The transmission of COVID-19 through the vertical axis is possible but not typical and more petite than the percentage of children born to mothers suffering from COVID-19 who test negative for the disease in a study released in the BMJ.
“The principal issue with SARS-CoV-2 and the pandemic is any time a mother gets SARS, the first concern they have is ‘what will occur to my baby what happens to my baby?” Shakila Thangaratinam, Ph.D. Professor of perinatal and maternal health and co-director of WHO Collaborating Centre for Global Women’s Health at the University of Birmingham, the United Kingdom, she said to Healio. “This is the same issue health professionals are thinking over … To answer this question, we need to know the percentage of moms who suffer from the illness and their children are also positive.
“The second question is: can the virus spread from the mother to the baby is still in the womb, while it is still being delivered, or even after?” said Thangaratinam, who is also the head of the reproductive and maternal health research area within the University of Birmingham. “The second concern concerns what will happen to babies who have been infected.”
Thangaratinam and her colleagues examined 472 studies accessible on databases between December. 1st, 2019, until the 3rd of August. 3rd, 2021, which included 28.952 mothers and 18,237 children.
The study included 206 cohort studies of pregnancies or recently-pregnant women admitted to the hospital, who were positive for COVID-19, and provided information about the child’s status concerning SARS-CoV-2 within 30 days of birth. There were 266 studies and case reports used to determine if transmission occurred during the uterus, intrapartum, or the first postnatal days and the probability of information.
SARS-CoV-2 positive, and results
Of 14,271 infants born to mothers with COVID-19, 1.8% (95% C.I, 1.2%-2.5%; 140 studies) confirmed the presence of COVID-19 by using reverse transcriptase polymerase chain reaction (RT-PCR) tests.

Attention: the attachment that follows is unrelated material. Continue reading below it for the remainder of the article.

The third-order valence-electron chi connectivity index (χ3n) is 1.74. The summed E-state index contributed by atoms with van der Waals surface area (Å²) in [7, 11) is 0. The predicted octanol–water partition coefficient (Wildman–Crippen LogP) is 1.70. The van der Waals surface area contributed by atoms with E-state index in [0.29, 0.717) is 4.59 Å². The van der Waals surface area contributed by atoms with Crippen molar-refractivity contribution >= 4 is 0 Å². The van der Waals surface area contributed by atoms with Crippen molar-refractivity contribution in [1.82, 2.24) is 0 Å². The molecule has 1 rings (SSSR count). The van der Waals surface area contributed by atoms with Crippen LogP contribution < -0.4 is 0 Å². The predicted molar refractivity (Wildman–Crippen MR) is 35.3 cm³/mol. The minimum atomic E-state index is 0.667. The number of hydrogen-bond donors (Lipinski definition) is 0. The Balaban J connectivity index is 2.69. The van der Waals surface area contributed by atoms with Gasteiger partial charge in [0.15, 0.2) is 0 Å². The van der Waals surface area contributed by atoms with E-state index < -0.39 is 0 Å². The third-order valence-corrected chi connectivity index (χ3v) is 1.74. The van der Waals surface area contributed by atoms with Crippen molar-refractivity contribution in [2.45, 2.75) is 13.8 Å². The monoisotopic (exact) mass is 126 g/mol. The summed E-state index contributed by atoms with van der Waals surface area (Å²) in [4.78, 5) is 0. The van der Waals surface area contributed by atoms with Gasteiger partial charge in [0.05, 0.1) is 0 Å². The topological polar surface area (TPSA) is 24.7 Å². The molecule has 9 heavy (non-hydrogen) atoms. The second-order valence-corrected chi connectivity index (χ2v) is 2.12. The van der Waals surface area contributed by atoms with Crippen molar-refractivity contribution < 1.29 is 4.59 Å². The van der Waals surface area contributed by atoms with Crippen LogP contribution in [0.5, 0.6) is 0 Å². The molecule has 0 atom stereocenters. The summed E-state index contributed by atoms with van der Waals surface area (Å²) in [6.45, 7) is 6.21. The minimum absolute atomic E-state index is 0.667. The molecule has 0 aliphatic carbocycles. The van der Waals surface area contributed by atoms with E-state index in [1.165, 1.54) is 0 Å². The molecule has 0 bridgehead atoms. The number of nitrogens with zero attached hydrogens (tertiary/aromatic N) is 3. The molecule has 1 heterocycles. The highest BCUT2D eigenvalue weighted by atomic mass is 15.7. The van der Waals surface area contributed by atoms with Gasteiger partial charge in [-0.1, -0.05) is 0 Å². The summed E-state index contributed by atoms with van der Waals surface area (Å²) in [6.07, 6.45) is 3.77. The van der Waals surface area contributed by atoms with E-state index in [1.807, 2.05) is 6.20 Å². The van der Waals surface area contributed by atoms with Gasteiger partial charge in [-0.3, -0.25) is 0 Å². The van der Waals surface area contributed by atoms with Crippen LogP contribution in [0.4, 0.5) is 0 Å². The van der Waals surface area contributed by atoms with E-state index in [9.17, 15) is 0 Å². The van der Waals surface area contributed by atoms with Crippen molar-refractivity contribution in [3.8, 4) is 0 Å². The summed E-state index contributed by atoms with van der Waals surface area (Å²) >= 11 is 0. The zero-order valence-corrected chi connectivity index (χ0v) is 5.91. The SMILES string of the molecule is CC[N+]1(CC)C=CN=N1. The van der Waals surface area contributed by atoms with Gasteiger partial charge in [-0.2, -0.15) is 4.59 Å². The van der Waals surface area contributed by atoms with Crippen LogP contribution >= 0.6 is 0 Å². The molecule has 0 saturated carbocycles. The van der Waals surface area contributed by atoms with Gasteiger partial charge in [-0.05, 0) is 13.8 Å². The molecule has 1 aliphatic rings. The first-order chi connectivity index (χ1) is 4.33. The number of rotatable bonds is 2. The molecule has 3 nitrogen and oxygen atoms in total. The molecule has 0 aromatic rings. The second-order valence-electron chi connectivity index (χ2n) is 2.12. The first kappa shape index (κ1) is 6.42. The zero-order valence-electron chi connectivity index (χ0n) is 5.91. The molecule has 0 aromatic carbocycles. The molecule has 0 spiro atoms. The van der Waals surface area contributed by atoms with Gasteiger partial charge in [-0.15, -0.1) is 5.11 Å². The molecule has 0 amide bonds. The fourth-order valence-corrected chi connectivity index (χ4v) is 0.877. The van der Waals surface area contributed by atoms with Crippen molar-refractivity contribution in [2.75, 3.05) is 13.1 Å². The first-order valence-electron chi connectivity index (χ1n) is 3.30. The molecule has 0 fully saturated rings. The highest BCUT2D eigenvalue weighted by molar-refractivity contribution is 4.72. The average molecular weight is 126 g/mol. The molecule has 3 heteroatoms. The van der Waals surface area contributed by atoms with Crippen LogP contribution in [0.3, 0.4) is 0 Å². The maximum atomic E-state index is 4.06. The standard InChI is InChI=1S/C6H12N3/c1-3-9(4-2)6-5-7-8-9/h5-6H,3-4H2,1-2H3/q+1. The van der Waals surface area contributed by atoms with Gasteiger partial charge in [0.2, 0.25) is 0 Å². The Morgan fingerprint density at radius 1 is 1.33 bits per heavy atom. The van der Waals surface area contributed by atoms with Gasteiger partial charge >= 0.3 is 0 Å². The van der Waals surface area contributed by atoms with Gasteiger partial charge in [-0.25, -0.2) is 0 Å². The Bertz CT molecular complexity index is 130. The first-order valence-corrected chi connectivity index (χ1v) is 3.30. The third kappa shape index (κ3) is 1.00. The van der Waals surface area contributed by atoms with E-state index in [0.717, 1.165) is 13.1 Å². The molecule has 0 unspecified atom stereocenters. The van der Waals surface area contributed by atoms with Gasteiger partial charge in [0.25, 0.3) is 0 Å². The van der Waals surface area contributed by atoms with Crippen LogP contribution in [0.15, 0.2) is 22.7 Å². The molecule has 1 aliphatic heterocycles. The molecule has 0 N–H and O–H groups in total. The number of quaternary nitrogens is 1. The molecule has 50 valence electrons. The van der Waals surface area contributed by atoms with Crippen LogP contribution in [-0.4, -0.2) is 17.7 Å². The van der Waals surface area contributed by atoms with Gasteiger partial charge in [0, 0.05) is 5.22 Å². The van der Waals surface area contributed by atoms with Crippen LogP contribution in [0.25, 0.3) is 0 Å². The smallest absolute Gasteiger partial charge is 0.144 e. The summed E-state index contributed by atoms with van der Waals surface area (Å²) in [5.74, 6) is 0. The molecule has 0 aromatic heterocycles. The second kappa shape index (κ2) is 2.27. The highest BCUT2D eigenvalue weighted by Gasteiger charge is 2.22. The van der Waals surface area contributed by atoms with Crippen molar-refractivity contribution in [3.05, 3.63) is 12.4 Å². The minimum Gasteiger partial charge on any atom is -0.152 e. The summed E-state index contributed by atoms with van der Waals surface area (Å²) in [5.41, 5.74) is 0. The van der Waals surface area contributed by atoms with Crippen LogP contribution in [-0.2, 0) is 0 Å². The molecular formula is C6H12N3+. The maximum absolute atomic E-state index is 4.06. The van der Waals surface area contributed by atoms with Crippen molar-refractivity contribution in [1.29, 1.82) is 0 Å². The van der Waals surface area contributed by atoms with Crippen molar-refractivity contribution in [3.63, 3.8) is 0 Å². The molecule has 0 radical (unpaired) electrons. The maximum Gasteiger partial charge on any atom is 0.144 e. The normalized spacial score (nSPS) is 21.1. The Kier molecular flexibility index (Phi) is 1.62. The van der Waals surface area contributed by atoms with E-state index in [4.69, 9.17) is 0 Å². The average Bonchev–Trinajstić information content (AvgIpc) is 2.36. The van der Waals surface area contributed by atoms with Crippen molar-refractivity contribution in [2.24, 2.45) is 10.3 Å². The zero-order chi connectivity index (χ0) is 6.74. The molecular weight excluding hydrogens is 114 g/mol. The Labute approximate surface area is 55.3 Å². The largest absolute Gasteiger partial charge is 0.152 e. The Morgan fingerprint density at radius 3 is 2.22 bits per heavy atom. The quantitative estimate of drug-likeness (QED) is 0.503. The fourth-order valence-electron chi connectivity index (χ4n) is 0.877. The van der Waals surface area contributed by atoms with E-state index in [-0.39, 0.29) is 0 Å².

Information on the timing of exposure and the type and timing of test results were discovered for 592 infants born to mothers who were COVID-19 positive, 14 of whom had confirmed transmission from mother to the child according to WHO classification. This included four live births that had in utero news. There were also three miscarriages or deaths of fetuses transmitted in utero, two intrapartum messages, and five prenatal exposures.
Results were available for 880 babies who were positive for the SARS CoV-2. For those who were not alive at the follow-up period, there were twenty stillbirths, 23 neonatal deaths, and eight early pregnancy deaths.
The characteristics of mothers associated with the babies who tested positive for SARS-CoV-2 were extreme COVID-19 (OR = 2.36 95 percent CI 1.28-4.36 22 studies) and death (OR = 14.09 9.5 percent CI, 4.14-47.97 Seven studies) the admission into the ICU (OR is 3.46 (95 percent CI, 1.74-6.91 19 analysis) and postnatal infections (OR of 4.99 (95% confidence interval = 1.24-20.13 Twelve studies).
“The consequences of this are that if mom is suffering from severe COVID-19, it is likely that the child will be positive, and I believe as clinicians, we should keep a check on babies who are born to mothers suffering from severe COVID-19 who require an admission into a hospital” Thangaratinam stated.
The doctor also suggested that confident breastfeeding and mother-baby separation practices shouldn’t be altered due to COVID-19 transmission concerns.
As the years progressed, Thangaratinam recommended that future studies focus on determining the percentage of babies affected by SARS-CoV-2 during the uterus and generating greater and better quality information.